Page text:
The dates for the General Elections in India have recently been announced. We will know on May 23, 2019 as to who will form the new Government to rule the world’s largest democracy with a population of over 1.3 billion people, for the next five years. It is natural that there will be a huge spike in political activity. Opponents of the ruling BJP-led National Democratic Alliance will lose no opportunity to take pot shots at the ruling Government and its policies. However, judging from recent comments made by leading people in the Congress party, the quality of debate (if one can call it that) will be in the pits this time around.
Pawan Khera, the Congress Spokesperson said some disgraceful things about Prime Minister Narendra Modi recently in a debate that was televised nationally. He said M-O-D-I was for Masoor Azhar, Osama Bin Laden, Dawood Ibrahim, and the ISI!!! The Congress which in the last General Elections was reduced to 44 seats in the Lok Sabha seems to have decided that this will be a no holds barred contest. The rank and file are probably taking a cue from Congress President Rahul Gandhi who has been very vocal in his criticism of the Prime Minister.
In the recent past, he accused the Government and the Prime Minister of lying about the Indian Air Force strike against Jaish E Mohammed terror camps deep in Pakistan. He asked for proof, ignoring the fact that details of top-secret strikes like these are never revealed by any country. His accusations left many shocked as the country has to come together to fight terror. They did not go down well with everybody including some in his own party. Binod Sharma, a Congress leader left the party after three decades saying Rahul Gandhi’s approach was all wrong.
Rahul Gandhi has been equally vocal about the Rafale deal, claiming that Prime Minister Modi had gifted Rs 30,000 crores to his crony, the industrialist, Anil Ambani. He has not been able to substantiate any of these charges of virtually calling the Prime Minister a ” chor” or thief. The reputed columnist Tavleen Singh wrote that to get more credibility for his claims it is about time that Rahul Gandhi produced some evidence of his accusations.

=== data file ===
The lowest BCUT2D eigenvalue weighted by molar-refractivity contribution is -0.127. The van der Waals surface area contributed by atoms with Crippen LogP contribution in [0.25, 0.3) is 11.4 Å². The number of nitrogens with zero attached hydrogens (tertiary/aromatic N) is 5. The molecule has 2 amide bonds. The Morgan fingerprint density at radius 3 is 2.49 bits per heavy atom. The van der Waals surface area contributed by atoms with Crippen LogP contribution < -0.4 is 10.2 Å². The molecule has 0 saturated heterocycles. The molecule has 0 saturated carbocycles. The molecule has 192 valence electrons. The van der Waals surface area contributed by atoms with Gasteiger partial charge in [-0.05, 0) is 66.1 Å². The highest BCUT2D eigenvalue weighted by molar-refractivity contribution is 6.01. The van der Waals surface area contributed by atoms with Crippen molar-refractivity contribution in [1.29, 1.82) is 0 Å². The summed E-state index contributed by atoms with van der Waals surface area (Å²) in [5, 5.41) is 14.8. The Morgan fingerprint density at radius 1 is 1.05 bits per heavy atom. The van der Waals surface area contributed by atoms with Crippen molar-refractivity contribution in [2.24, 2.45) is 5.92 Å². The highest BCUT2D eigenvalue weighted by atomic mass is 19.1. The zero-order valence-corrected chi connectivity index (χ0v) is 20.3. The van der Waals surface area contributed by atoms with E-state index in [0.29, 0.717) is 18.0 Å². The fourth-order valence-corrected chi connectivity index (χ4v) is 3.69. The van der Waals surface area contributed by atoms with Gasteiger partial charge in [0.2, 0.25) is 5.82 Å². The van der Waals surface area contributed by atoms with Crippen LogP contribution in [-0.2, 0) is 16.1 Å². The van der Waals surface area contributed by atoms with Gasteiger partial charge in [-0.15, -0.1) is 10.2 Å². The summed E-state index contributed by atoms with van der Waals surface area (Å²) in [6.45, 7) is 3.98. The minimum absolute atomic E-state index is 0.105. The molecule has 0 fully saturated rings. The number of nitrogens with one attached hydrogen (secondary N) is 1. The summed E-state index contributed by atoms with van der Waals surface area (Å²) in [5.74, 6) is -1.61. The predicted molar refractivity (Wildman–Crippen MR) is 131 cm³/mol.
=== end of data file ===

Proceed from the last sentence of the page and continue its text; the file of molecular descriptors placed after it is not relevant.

What shocked me more was Rahul Gandhi accusing Narendra Modi of being scared of Xi, the Chinese President. “Weak Modi scared of Xi” he tweeted. Most observers would testify that Modi has shown more sagacity than his predecessors in dealing with different countries of the world including China. The fact that China, which backs Pakistan so strongly, did not object to the Indian strike against terror camps in Pakistan speaks for itself.
The irony was that Rahul Gandhi chose China as the topic to criticize the Prime Minister. The track record of the Congress has been dismal when it comes to China over the decades since India became independent. Rahul’s great grand father Jawaharlal Nehru died in 1964 a broken man following the debacle against the Chinese in 1962. His policies of appeasement and grand standing on the international stage as a great statesman came crashing down when the Chinese humiliated the Indian Army in the 1962 war. The people of Tibet even decades later feel totally let down by Pandit Jawaharlal Nehru, India’s first Prime Minister. Here’s one example of their feelings captured in this article in the website of the Tibetan Association of Southern California titled, ” Nehru and the China-Tibet Blunder.”
The battle has just begun. I am sure in the coming weeks we will see much mud being flung on both sides. The Indian voter has to judge for himself about the political party he would like to see in power. Would he like to give Prime Minister Modi a second term which will continue the stability of the Government or will he opt to give a combination of parties the opportunity to form a Government despite their differing ideologies?
Recently, I completed my second serialized short story, called “Malini Vs. Melanie” covered in four installments. Where do we writers get story ideas from? The answer is from the world around us. “Malini Vs. Melanie” in which, of course, the names and situations are disguised is based on a true story I came across during my days as a Management Consultant. In an organisation in which I did some work a young lady was living a Malini/Melanie kind of life but in somewhat greater degree than in my story. She was living with a colleague at work during the work week as Character A in Location A ( somewhat like Melanie) and would return to her parents home every weekend as Character B in Location B, ( somewhat like Malini) if you get what I mean!! Continue reading “Of Malini & Melanie and Memories of Tiffin”
When we were in school, I remember studying the famous sonnet, “Death Be Not Proud” by the English poet, John Donne (1572-1631) . I must have been around 13 or 14 then and this poem made a big impact at an impressionable age. The first lines remain etched in my mind though over 50 years have flown by since I first came across them. “Death, be not proud though some have called you Mighty and Dreadful, for thou art not so…” Donne mocks death and says it is not something to be feared as it happens to everyone. He concludes by personifying Death, predicting that one day Death too shall die! ” Death shall be no more. Death, thou shall die.” Continue reading “Death, Be Not Proud!”